The GOC was eager for information about the advance. When Brigadier Pleasants gave him the latest known situation at 9.15 a.m., he asked, ‘Why are they not getting on?’ Pleasants said the country was not easy, and was urged, ‘You have to push on.’ He replied, ‘I am pushing Sir. I am going as fast as I possibly can.144
As they approached Giogoli C Company and the tanks of 6 Troop came under strong fire from the ridge at Villa Capponi, about half a mile farther to the north-east, where the enemy had tanks, anti-tank guns, mortars and machine guns. The attacking force went beyond Giogoli to a place where there was better cover and where fire could be brought to bear on the enemy. When his tank was hit, the troop commander (Lieutenant Heptinstall145) alone managed to get clear; his crew of four were killed. Later, armed with a tommy gun, he took prisoner two Germans manning a light machine gun by the side of the road.
C Company made no further progress that day, although the tanks, the artillery and other weapons engaged the enemy pocket. Heptinstall’s troop was reinforced by two more tanks from B Squadron, followed by two M10s, one of which was soon knocked out; two of its crew were killed and two injured. The other M10, because of the crew’s inexperience, was ordered to the rear. Subsequently it was found that two Tiger tanks had been destroyed, probably by the artillery.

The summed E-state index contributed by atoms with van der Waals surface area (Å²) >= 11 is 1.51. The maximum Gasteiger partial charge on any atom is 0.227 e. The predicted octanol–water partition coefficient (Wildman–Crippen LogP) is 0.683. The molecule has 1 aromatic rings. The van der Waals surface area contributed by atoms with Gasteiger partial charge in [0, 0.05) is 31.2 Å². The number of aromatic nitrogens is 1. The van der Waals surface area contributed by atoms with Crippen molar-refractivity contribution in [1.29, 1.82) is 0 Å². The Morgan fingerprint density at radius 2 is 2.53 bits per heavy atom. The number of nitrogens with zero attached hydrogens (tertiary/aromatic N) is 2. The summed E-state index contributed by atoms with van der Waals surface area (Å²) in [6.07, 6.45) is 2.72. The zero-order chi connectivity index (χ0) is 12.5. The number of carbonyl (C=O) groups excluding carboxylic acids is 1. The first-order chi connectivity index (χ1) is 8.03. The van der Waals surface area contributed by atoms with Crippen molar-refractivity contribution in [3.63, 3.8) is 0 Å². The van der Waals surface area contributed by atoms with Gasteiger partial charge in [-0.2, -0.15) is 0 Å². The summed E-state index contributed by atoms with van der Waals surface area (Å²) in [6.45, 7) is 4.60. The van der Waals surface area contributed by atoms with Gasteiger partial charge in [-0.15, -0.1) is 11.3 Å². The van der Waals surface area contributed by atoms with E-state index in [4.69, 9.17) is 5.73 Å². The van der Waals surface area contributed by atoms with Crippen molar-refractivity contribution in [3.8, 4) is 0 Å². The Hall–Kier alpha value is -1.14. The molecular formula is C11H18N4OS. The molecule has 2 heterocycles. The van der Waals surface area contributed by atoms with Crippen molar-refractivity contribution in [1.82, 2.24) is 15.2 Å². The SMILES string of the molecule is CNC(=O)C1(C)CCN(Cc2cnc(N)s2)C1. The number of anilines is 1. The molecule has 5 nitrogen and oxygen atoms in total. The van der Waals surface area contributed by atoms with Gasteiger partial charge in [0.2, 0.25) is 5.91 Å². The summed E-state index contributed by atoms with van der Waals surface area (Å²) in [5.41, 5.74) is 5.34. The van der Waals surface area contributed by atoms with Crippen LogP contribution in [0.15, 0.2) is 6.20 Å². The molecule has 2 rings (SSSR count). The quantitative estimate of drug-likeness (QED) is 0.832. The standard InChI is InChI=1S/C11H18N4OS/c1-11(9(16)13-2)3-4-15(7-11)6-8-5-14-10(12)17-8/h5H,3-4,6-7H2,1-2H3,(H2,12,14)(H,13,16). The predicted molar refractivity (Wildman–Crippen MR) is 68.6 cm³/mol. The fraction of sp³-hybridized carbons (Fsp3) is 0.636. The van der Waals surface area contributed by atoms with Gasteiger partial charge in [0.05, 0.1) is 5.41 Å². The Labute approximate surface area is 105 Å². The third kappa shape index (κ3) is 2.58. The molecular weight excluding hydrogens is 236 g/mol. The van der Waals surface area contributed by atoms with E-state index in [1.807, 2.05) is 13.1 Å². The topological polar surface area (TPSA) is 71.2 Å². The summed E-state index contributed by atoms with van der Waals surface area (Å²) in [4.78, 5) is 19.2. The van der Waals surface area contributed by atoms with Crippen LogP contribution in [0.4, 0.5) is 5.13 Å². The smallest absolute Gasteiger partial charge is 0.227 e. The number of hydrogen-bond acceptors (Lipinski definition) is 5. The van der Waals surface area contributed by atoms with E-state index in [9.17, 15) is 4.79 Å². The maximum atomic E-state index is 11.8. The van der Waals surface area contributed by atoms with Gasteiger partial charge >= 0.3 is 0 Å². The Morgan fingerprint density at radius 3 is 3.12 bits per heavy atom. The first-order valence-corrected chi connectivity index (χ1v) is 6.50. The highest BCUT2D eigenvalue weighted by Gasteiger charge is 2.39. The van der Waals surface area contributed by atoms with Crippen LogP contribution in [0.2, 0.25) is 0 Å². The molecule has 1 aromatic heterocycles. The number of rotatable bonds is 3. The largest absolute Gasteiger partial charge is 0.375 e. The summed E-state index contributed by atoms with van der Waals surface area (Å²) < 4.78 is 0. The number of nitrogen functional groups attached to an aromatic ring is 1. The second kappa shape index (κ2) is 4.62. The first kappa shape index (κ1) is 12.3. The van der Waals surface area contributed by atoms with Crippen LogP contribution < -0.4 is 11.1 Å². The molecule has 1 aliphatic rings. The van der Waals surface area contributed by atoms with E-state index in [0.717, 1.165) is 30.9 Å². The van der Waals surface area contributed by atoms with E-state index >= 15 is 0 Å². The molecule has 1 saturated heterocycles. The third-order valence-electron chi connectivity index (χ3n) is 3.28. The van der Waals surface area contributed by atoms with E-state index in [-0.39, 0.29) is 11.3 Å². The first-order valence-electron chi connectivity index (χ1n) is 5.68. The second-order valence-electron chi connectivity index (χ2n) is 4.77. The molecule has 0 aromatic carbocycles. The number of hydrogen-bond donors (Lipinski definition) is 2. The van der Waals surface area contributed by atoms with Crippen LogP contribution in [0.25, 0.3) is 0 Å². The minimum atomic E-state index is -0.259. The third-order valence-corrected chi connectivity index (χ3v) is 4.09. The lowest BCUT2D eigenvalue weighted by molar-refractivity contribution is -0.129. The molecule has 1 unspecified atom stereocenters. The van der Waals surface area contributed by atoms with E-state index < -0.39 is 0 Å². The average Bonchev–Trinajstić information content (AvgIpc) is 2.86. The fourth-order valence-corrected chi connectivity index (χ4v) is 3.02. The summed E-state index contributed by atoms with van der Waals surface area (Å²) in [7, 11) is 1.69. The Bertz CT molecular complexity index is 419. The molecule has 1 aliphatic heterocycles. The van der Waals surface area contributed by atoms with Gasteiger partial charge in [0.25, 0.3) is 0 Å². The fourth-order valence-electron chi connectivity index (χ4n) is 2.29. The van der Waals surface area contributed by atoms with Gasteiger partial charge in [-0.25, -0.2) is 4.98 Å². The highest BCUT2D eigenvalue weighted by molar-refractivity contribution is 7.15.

A Company and 7 Troop’s tanks made slow progress in very difficult country. By mid-afternoon the infantry was on the objective, but the tanks were held up short of it by fire from what was believed to be an 88-millimetre gun. The infantry occupied
buildings at i Cipressi, just beyond the north-western end of vino. As a wide gap had developed between A and C Companies, Awatere ordered his reserve companies forward. Before nightfall B Company had reached the road north-west of Giogoli and occupied two villas without opposition.
By this time both 28 Battalion and Divisional Cavalry had been instructed to attempt to cross the Vingone stream north-west of Giogoli and move on Florence through Scandicci and a bridge over the Greve River about two miles north of Giogoli. D Company of 28 Battalion, with tanks of A Squadron, 20 Regiment, was directed to advance between B and A Companies. The infantry made good time and by 6.30 p.m. were passing A Company’s position at i Cipressi, but the tanks were held up in a traffic tangle with armoured cars of B Squadron, Divisional Cavalry.
Fifth Brigade had directed the armoured cars to go through on the left and reconnoitre the route through Scandicci to see if the Capponi ‘pocket’ could be outflanked. Given priority over the tanks, they overtook D Company and searched for a crossing over the Vingone. A shell, probably from an anti-tank gun, set fire to a car, killing two and gravely wounding two of the crew. This blocked the withdrawal of five cars which had gone ahead, but apparently the enemy gun could be depressed only far enough to fire a shot which damaged the top of another car. The crews baled out and were pinned to the ground by machine-gun fire until D Company came through and overran the enemy position.